INDIANAPOLIS — At first glance, Cole Ketterling seems like a typical American farmer. He raises beef cows for his supervised agricultural experience (SAE) with Wishek FFA in North Dakota. He grows corn, soybeans, spring wheat and sunflowers on a rotation. But his time with FFA has taught him a unique, valuable skill: welding.
“I learned how to weld in the classroom and did a few competitions that involved that,” Ketterling said. “I actually weld a lot on the farm now because of it.”
Ketterling said he mostly puts his welding skills to repair broken equipment, but he also uses it for building fencing and other useful structures.
“It’s stuff you don’t think you would use every day — and you don’t use it every day — but once in a while, it comes in handy,” he said.
Ketterling’s beef cattle SAE got its start when he was just a kid backgrounding his father’s cows to make them ready for placement in a packed feedlot. From there, he bought his own cows and began renting land for raising cattle and crops. Ketterling said he started with 39 acres and currently farms on “about 1,000 acres” in 2020.
FFA taught Ketterling about more than just welding and farming, though. He said he also learned a lot about business management in his agriculture classes. He credited his father, Kermit Ketterling, and his FFA advisor, Rocky Brown, for inspiring him to try new things.
“It was a good foundation to get me going in the right direction,” Ketterling said.
Ketterling recently graduated from North Dakota State University with a degree in ag economics, and he has started working as an ag loan officer in his hometown. He is still farming, though, and he said he has two paths to choose from for his future.
“For now, this is where I’m starting,” Ketterling said. “I’m getting a little off-the-farm income to help start farming [more] because, economically, it’s not the best time to be farming full time right out of college.”
For FFA members working on their SAEs, Ketterling said his best advice is to try new things and accept failure as it comes along.
“Don’t be afraid to fail,” Ketterling said. “Try something. If it doesn’t work, you’re young; you can walk away and try something different.”
About the American Star Awards
Each year at the National FFA Convention & Expo, four FFA members are honored with American Star Awards for outstanding accomplishments in FFA and agricultural education.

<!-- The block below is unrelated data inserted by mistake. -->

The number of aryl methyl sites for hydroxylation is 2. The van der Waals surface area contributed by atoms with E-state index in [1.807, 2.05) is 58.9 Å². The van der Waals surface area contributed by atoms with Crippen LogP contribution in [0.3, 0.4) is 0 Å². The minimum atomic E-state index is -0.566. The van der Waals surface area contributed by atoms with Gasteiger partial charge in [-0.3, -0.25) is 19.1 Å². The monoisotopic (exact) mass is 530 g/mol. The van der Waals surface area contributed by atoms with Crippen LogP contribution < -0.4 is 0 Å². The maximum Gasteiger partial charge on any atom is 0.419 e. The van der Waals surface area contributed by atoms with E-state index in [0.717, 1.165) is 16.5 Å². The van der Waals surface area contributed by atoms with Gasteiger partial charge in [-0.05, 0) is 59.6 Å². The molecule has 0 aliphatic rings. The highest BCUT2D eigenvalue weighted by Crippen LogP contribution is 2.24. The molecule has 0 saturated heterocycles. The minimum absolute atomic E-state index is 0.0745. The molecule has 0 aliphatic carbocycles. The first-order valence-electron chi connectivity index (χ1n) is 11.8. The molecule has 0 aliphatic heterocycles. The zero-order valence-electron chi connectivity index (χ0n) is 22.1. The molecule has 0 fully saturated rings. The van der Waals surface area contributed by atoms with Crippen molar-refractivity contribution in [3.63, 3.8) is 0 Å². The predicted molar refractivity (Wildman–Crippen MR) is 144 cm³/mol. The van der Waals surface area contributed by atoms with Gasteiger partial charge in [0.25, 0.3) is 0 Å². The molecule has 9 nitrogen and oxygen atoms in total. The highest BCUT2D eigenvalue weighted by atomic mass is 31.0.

The American Star Awards, including American Star Farmer, American Star in Agribusiness, American Star in Agricultural Placement and American Star in Agriscience, are presented to FFA members who demonstrate outstanding agricultural skills and competencies through completion of an SAE. A required activity in FFA, an SAE allows students to learn by doing, by either owning or operating an agricultural business, working or serving an internship at an agriculture-based business, or conducting an agriculture-based scientific experiment and reporting results.
Other requirements to achieve the award include demonstrating top management skills; completing key agricultural education, scholastic and leadership requirements; and earning an American FFA Degree, the organization’s highest level of student accomplishment.
Sixteen American Star Award finalists from throughout the U.S. were nominated by a panel of judges who then interviewed the finalists this fall. Four were named winners during the 93rd National FFA Convention & Expo this year, which was held virtually. Winners received cash awards. Case IH, Elanco Animal Health and Syngenta sponsor the awards.
The National FFA Organization is a school-based national youth leadership development organization of more than 760,000 student members as part of 8,700 local FFA chapters in all 50 states, Puerto Rico and the U.S. Virgin Islands.
— National FFA Organization
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